First to be rationed was sugar in January 1918 and by the end of April meat, butter, cheese and margarine were added to the list (2lb of meat, ½ lb sugar and ½ lb total fats per person per week). Ration books were issued and families had to register with local shops. Supplementary cards went to heavy workers such as miners and farm labourers, also adolescents and women who could make a case for extra needs. Mrs Bell-Irving sent rabbits to Barnard Castle which were distributed to worthy recipients by the clergy. The Rural Food Committee Inspector reported that a soldier’s wife in Cockfield was unable to get enough milk for her 12 children and a priority scheme was adopted to supply milk to invalids and children under 5, “subject to the consent of the Food Controller”.

As a result of these measures, although there was a degree of scarcity, Britain was never faced with food shortages on the same scale as Germany, where in the winter of 1917-1918, over 500,000 German civilians died of starvation.

Edith Cavell – a Quiet Heroine of the Great War

By Judith Phillips

I was in London recently and found myself near Trafalgar Square, walking towards Leicester Square.  I suddenly realised I was passing the memorial to Edith Cavell.  I must have walked past this impressive monument many times but this time I stopped and had a really good look at it as Edith Cavell will be the topic of the next talk in our series on WWI-related subjects.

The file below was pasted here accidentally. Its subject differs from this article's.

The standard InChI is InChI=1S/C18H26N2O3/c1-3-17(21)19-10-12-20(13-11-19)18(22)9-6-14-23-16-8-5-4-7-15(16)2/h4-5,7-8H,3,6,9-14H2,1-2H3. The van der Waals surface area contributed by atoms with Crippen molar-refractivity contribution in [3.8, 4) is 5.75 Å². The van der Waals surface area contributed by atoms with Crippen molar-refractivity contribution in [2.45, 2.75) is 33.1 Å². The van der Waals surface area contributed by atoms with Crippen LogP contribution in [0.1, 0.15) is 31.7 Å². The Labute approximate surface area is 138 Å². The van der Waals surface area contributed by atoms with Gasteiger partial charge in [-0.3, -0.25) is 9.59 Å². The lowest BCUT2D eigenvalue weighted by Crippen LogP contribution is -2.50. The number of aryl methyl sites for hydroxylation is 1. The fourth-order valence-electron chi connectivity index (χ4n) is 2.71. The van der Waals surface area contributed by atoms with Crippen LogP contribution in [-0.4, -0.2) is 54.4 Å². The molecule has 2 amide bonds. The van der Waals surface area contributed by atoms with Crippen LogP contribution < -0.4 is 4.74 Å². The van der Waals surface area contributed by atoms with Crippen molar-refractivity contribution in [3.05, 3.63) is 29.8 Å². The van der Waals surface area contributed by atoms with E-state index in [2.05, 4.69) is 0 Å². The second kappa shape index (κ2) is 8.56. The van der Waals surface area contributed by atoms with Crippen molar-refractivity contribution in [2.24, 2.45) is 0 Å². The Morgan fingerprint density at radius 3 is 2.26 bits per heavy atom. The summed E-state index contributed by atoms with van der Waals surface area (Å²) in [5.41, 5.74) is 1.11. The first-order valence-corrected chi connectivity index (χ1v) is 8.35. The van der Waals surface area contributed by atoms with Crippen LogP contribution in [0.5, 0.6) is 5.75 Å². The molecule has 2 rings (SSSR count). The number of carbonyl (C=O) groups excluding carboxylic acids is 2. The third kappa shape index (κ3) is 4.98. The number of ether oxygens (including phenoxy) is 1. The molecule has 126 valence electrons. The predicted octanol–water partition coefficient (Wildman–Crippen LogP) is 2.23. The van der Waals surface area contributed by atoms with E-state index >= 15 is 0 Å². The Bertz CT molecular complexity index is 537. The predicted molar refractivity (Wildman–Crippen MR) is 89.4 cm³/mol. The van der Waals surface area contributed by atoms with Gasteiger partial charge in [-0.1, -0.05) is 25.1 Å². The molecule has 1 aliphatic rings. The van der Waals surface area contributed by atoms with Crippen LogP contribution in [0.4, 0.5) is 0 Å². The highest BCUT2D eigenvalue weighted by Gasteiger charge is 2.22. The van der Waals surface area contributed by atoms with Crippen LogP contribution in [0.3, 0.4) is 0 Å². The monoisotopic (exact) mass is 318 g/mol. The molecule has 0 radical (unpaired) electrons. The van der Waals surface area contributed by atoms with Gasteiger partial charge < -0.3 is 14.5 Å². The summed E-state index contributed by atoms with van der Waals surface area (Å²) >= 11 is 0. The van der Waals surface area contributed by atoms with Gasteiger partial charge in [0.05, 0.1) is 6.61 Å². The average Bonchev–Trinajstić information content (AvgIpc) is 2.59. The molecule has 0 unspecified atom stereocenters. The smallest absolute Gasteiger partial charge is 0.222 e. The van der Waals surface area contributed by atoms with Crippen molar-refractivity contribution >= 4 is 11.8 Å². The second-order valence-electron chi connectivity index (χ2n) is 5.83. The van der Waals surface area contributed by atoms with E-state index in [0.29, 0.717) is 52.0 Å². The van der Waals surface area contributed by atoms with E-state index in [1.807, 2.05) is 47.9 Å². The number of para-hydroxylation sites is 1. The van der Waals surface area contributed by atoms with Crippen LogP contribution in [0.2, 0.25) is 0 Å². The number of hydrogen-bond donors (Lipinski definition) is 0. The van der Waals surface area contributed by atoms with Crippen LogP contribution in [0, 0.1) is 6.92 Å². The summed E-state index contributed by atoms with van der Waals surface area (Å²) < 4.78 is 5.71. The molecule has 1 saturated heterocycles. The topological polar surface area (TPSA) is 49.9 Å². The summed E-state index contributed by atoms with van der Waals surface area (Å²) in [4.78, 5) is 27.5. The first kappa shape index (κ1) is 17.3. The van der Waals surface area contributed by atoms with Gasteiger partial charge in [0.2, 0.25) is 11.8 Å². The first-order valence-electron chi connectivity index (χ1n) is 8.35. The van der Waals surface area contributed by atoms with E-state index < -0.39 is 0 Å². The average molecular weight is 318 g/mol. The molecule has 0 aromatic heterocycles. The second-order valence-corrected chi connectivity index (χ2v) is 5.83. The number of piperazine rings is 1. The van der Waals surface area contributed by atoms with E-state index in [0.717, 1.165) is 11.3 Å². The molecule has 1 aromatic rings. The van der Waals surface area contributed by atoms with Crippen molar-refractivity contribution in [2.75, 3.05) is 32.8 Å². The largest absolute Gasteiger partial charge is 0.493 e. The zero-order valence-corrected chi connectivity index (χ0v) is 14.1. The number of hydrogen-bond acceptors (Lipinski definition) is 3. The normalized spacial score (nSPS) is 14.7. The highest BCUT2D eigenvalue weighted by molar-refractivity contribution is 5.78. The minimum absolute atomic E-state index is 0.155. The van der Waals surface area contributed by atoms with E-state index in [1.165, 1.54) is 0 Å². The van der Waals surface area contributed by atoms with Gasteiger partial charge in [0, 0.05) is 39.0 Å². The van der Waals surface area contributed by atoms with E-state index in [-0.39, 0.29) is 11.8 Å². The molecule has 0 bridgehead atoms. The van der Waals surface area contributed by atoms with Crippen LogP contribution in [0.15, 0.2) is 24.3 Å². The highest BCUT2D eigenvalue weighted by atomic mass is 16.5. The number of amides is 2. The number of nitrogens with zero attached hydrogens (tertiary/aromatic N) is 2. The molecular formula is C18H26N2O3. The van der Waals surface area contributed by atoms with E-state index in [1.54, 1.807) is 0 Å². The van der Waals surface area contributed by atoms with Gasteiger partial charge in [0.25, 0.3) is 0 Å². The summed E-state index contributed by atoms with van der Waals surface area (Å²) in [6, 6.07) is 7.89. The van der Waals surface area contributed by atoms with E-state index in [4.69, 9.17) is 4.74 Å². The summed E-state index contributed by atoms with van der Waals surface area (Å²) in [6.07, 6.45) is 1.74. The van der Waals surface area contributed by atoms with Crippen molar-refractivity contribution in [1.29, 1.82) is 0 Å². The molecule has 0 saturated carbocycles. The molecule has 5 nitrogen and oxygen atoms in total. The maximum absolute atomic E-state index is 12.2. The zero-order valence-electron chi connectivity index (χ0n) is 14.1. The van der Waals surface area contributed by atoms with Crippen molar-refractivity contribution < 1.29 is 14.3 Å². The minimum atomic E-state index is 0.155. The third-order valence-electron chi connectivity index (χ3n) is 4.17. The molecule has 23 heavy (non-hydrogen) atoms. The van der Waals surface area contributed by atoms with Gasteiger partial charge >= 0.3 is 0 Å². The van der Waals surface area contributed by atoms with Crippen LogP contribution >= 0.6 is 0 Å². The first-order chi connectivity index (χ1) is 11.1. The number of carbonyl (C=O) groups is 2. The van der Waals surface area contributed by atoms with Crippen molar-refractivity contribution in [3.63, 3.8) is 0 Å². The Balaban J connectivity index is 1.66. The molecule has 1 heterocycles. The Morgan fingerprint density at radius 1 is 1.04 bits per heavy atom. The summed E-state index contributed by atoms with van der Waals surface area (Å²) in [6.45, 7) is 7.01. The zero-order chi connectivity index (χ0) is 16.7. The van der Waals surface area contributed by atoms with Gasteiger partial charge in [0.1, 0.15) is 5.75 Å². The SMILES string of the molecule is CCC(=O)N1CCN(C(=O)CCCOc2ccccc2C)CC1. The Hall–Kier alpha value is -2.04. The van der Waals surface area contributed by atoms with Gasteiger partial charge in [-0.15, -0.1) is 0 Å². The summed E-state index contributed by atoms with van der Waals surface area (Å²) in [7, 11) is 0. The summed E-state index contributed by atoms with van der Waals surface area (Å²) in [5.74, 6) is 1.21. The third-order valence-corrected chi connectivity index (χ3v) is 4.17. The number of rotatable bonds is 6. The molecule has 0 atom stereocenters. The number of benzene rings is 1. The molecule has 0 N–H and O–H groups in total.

Edith Cavell (1865-1915) was executed by the German military authorities in Belgium after she was convicted of helping British and Allied combatants escape from Belgium during the war.  The execution of this British nurse was condemned at the time and Edith was commemorated in many ways and places during and after the war.  Edith laid down her life while caring for many others, including Germans, but the memory of her sacrifice is gradually fading away.  ‘She deserves better and this talk seeks to help us to remember her life and achievements’, says our speaker, Ian McArdle, who was Deputy Director of the Language Centre at the University of Newcastle before retirement.  Join him for a fascinating talk about, in his own words, ‘a woman whom I admire.